It was only last year that the U.S. Supreme Court ruled that marriage is marriage and that states can’t restrict same-sex couples from entering into such legal contracts. Whether you live in Arkansas or some other state, the law of the land now is that same-sex marriages are recognized.

The old marketing meme, “You’ve come a long way, baby,” may be one that can be applied. However, it would be a mistake to believe that just because the law grants people of the same sex the right to marry it means that all the issues that can create wrinkles in the legal landscape have been ironed out. Challenges in family law may continue to surface for some time for nontraditional families.

In the year since the Supreme Court legalized same-sex marriage, it’s estimated that more than 100,000 couples have opted to wed. But in looking around it’s reported that there are still a number of ways families in the lesbian, gay, bisexual and transgender community continue to suffer discrimination. Protecting individual rights may require the help of skilled legal counsel.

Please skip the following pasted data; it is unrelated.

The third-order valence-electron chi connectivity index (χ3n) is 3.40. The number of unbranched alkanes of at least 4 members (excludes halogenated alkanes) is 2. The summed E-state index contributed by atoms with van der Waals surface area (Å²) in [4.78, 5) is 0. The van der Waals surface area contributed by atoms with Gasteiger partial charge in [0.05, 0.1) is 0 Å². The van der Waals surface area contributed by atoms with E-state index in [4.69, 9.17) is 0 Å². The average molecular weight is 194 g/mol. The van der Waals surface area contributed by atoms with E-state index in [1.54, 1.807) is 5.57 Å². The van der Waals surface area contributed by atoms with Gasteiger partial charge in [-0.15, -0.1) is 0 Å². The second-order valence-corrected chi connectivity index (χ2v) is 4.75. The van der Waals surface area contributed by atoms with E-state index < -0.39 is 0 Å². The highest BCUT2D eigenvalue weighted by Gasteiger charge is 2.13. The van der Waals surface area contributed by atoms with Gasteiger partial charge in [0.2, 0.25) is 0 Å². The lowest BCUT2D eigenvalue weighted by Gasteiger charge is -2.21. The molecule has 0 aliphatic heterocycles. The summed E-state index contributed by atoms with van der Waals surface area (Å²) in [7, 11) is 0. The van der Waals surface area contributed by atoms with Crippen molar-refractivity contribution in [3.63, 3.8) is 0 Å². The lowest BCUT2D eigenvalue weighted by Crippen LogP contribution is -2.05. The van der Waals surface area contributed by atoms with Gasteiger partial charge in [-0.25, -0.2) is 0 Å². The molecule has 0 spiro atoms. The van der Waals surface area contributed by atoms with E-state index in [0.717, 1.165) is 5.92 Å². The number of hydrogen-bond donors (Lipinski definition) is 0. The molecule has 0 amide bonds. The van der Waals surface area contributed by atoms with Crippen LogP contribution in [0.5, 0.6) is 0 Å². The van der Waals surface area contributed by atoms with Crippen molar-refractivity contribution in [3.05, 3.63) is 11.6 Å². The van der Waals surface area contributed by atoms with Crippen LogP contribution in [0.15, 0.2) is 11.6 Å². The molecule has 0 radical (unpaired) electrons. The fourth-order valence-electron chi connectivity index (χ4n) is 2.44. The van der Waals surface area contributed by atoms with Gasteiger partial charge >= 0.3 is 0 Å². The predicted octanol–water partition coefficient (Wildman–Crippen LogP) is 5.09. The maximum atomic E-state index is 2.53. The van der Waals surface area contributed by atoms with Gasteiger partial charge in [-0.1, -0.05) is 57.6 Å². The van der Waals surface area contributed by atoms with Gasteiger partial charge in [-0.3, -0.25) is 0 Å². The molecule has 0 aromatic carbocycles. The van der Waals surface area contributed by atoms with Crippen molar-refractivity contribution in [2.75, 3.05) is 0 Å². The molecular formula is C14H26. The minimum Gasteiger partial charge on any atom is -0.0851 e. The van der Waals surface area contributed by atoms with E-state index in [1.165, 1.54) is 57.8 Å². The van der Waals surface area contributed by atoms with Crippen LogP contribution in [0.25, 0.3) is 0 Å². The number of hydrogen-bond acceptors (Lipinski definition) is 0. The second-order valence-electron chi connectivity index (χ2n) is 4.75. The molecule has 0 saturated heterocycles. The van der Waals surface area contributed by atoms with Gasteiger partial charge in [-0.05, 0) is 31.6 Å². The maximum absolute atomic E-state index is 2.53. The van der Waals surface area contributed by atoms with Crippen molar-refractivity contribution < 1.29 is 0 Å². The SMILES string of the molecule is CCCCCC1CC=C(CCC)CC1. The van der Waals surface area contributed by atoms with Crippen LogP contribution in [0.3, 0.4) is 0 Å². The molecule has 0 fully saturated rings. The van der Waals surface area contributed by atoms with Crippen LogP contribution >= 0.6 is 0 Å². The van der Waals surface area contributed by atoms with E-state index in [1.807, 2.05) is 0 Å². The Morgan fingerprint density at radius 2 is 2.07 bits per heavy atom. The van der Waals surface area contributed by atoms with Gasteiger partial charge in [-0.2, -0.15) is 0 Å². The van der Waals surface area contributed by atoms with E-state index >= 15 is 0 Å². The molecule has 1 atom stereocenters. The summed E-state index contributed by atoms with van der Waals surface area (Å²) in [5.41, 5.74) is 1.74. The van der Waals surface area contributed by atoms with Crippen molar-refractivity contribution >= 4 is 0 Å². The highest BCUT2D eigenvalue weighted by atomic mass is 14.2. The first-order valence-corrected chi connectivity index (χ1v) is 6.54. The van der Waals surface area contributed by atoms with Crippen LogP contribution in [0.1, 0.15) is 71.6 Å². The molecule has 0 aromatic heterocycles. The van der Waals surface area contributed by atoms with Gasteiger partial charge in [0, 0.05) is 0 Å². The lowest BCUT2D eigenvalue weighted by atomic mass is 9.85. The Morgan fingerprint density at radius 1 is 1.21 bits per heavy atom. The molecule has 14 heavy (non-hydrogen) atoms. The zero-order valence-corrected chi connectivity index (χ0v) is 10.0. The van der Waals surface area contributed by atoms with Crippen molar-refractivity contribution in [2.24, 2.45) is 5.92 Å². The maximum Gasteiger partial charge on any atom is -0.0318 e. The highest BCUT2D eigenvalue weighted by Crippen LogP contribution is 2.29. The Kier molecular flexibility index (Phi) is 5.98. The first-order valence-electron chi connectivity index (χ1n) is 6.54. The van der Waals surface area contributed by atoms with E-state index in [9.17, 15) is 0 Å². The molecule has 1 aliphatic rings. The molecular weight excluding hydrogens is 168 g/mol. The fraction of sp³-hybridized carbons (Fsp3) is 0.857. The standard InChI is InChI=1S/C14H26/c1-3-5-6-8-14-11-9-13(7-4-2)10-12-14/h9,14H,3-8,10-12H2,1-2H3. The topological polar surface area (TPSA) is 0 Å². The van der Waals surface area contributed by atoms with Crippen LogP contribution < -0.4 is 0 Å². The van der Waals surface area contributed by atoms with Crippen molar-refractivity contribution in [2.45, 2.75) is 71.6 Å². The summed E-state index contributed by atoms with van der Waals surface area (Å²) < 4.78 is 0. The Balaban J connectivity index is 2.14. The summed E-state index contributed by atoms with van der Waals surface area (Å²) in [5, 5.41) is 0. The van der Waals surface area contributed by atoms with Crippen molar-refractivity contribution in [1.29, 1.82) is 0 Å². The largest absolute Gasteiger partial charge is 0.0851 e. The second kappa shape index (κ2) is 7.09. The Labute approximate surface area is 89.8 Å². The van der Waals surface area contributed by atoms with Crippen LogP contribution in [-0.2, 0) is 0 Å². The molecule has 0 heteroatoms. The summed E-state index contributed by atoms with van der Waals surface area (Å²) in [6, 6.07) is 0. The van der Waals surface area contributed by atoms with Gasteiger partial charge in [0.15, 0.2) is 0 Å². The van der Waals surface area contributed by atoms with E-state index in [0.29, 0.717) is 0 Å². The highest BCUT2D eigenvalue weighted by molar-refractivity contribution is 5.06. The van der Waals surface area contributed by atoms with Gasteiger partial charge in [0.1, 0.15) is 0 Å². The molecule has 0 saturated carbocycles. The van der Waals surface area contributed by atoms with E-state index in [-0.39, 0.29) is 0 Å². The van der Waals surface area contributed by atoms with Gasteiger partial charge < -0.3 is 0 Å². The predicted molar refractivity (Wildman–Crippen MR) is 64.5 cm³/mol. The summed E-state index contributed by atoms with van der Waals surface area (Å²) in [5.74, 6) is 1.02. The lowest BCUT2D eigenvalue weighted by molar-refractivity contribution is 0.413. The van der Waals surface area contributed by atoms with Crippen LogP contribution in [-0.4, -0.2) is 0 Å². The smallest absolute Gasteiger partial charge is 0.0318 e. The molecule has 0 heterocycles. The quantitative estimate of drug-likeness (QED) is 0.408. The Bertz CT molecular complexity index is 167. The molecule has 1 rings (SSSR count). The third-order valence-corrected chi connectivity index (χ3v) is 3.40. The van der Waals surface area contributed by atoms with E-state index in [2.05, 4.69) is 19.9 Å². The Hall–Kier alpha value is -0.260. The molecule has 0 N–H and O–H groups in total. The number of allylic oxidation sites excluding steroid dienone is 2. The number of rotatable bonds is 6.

In broad terms, discrimination can rear its ugly head in the area of employment. As anyone who has tried to start and support a family knows, it takes a steady job to provide stability. Yet, open expression of one’s gayness can still lead to repercussions in some workplaces. Nor does federal law yet prevent LGBT couples from being discriminated against in housing. The New York Times has reported that LGBT individuals are also the most likely hate crime targets in the U.S.

But, even within the confines of family law, where the precedent is set with legalized marriage, discrimination may be experienced. Despite efforts in many states to balance the scales of justice, some parents have seen their child custody and visitation rights eroded because of their sexuality. Some have been denied the right to adopt or serve as foster parents.

Therefore, for as much as things have changed, many experts say there is still room for greater improvement.